OVER THE next eight weeks, gubernatorial candidates Guy Millner and Roy Barnes will spend $6 million or so telling TV viewers what they think.
But who tells them what to think?
Georgia hasn't had a new governor since 1991, and the departure of Gov. Zell Miller will leave more than a pair of empty cowboy boots. It'll also leave scores of appointed policy-making jobs to be filled by Barnes or Millner loyalists.
"The two most important hires are executive secretary and budget director, because they will run your state government for you," said Steve Wrigley, Miller's former chief aide, now a policy researcher at the University of Georgia.
A GOVERNOR'S hiring decisions far outlast his term. His appointees will be positioned to lead the state for a generation, the way Miller got started as executive secretary to Gov. Lester Maddox 30 years ago.
When Miller had a sensitive job to fill, he turned to people he was comfortable with from longtime associations.
Three state department head jobs and three seats on the Board of Regents went to former Democratic senators who had served when Miller was Senate president. The budget director and state labor commissioner's positions went to former campaign workers who had been pupils from Miller's college professor days.
NEITHER BARNES nor Millner would arrive in January with that kind of ready-made network. Who would make up the inner circle is a guessing game -- one that is maddening Capitol lobbyists, who want to start greasing up the right people now.
A safe bet is that Barnes law-firm partner Bobby Kahn would get a top advisory job. A Savannah native, Kahn worked in the governor's office in the Joe Frank Harris administration and has managed both of Barnes' campaigns for governor.
A BEHIND-THE-SCENES adviser is former Georgia Tech footballer and broadcaster Kim King, a real-estate developer. King wouldn't take a paying Capitol job, but might replace Miller's banker buddy Virgil Williams in the honorary role of chief of staff.
If Millner wins, a central role is likely for David Shafer, his former campaign manager and a former deputy state insurance commissioner. Shafer was the GOP's 1996 nominee for secretary of state and has been a campaign strategist for Insurance Commissioner John Oxendine.
Beyond there, the outlook gets murky.
A Millner-supplied list of "kitchen cabinet" confidants includes mainly business associates from his days as chairman of Norrell, the Atlanta-based temp service he helped found.
Millner also regularly seeks advice from Atlanta business lions such as Charlie Loudermilk of Aaron Rents, Parker "Pete" Pettit of Healthdyne, and Joe Rogers Jr. of Waffle House.
The Republican nominee has few close friends in the General Assembly, where most legislators supported his primary opponent, Michael Bowers. Still, he might tap legislative veterans for sensitive appointments, because so few Republicans have experience in the executive branch.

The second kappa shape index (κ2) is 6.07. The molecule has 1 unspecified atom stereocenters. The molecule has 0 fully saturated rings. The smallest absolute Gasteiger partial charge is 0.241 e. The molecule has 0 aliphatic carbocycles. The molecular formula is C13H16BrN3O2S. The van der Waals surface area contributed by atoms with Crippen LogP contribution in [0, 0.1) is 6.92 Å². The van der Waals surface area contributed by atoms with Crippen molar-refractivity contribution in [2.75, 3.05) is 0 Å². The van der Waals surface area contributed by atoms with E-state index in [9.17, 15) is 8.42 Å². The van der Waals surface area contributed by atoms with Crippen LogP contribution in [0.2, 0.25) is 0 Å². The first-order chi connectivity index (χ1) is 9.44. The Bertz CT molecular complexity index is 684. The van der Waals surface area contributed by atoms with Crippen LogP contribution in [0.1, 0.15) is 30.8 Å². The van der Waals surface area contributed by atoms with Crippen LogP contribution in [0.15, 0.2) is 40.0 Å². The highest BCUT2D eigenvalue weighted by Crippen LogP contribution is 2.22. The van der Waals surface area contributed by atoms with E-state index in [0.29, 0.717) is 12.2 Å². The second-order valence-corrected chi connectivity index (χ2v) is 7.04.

THOUGH MILLNER would want to put his own stamp on state government, don't expect a blood bath if he takes over.
It won't be easy finding qualified Republicans willing to work for state pay. The names of former senators Arthur "Skin" Edge and Chuck Clay turn up on everybody's hiring wish lists, but both are successful attorneys with young children, unlikely to leap at $75,000 salaries.
"I DON'T SEE him coming in with a meat cleaver and axing everybody who ever worked for Zell Miller," said Bobby Baker, a Republican member of the Public Service Commission.
Despite his 22 years of General Assembly service, Barnes has few longstanding allies in the state bureaucracy. His most trusted advisers are former legislative colleagues such as Denmark Groover of Macon, a well-known attorney.
A state parole board member, former Sen. Walter Ray of Douglas, has let it be known he'd like a more prominent role in a Barnes administration. He's a potential replacement for Wayne Garner as head of the Department of Corrections.
Barnes remains close with his mentor, former Gov. Harris, and might draw on former Harris aides such as Tommy Lewis, now a vice president at Georgia State University.
BUT BECAUSE Barnes comes from Republican-heavy Cobb County, has active Republicans in his law firm and would have to govern with a more Republican-heavy legislature, some GOP faces in the inner sanctum wouldn't be a surprise.
"I don't think he would necessarily hire close friends or people in the in-crowd. It's more important to Roy that they share his ideals and have experience," said Lewis, who was Harris' executive secretary.
"IS IT POSSIBLE we could see some Republican faces? Yes, because he's got some Republican support. I have no doubt you'll see their influence in his administration."
Frank LoMonte covers politics inGeorgia for Morris News Service.